Dave Bergman

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David Bruce Bergman

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Biographical Information[edit]

"Tonight I saw the greatest at bat in my life... Bergie fouled off seven pitches and then picked one practically off the ground and drilled it into the upper deck in right. What a battle! Bergie was up there a full seven minutes." - Sparky Anderson, after Bergman's signature home run during the Tigers championship season of 1984

An outstanding fielder and tough hitter, Dave Bergman was arguably one of the best bench players in baseball during his 17 big league seasons.

Originally selected by the Chicago Cubs in the 12th round of the 1971 amateur draft, Bergman did not sign, opting to attend Illinois State University instead. He hit .400 as a sophomore and .351 as a junior, batting .366 overall during his college career. He was then chosen by the New York Yankees in the second round of the 1974 amateur draft. He made his pro debut that summer with the Oneonta Yankees, hitting .348 with 10 home runs, and the following summer led the Eastern League with a .311 average while also hitting 11 homers for the West Haven Yankees. He earned a late season call-up to New York in 1975 but went hitless in 17 at-bats. After playing for the Syracuse Chiefs for the next two summers, he earned another cup of coffee with the Yankees in September 1977. Following the 1977 season, he was sent to the Houston Astros.

Dave got into 104 games for Houston in 1978 but spent most of 1979 back in the minors with the Triple A Charleston Charlies. In his brief major league stay that year, he hit his first big league home run off future Hall of Famer Phil Niekro. He was traded to the San Francisco Giants early in the 1981 season and moved on to the Detroit Tigers prior to the 1984 season. He saw considerable playing time at first base that year, hitting .273 with 7 home runs, as the Tigers went on to win the 1984 World Series. The biggest game of his career came on June 4th against the Toronto Blue Jays, when he hit a three-run walk-off home run off Roy Lee Jackson after fouling off nine pitches in the 10th inning; it was his first long ball as a member of the Tigers. Over the next several years, he saw most of his action coming off the bench, but he was again the team's regular first baseman in 1989, hitting .268 with 7 homers as a 36-year-old. He continued to play for Detroit through 1992.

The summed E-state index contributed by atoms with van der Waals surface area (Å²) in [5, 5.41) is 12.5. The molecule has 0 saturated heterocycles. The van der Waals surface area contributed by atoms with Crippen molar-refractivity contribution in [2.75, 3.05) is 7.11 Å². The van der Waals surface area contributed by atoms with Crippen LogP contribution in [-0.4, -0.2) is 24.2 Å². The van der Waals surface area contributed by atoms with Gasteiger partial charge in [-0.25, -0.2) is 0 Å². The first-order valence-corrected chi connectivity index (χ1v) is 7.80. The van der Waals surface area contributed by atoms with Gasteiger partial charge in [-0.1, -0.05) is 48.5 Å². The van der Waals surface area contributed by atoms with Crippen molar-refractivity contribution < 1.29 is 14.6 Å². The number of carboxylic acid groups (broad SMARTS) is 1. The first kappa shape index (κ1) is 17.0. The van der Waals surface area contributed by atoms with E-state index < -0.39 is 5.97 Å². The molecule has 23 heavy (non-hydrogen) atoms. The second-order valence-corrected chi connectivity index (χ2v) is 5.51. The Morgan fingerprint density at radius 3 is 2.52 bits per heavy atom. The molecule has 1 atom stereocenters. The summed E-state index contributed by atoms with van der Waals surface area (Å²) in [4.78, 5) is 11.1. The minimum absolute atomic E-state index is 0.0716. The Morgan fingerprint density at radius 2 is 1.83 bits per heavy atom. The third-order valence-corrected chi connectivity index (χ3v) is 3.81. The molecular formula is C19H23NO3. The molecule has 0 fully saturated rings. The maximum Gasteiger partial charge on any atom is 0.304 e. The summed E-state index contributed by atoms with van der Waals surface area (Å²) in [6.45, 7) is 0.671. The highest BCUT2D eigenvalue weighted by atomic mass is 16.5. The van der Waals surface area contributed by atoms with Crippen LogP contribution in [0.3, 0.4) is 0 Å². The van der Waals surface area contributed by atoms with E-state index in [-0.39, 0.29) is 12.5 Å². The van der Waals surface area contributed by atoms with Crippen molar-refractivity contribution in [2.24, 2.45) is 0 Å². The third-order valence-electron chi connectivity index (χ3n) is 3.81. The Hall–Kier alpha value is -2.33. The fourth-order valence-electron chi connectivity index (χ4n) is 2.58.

He was diagnosed with bile duct cancer in 2012 and spent the last couple of years of his life fighting the disease, passing away at 61 in 2015.

Notable Achievement[edit]

Further Reading[edit]

  • Jerry Nechal: "Dave Bergman", in Mark Pattison and David Raglin, ed.: Detroit Tigers 1984: What A Start! What A Finish!, SABR Publications, Phoenix, AZ, 2012, pp. 49-53. ISBN 1933599448

Related Sites[edit]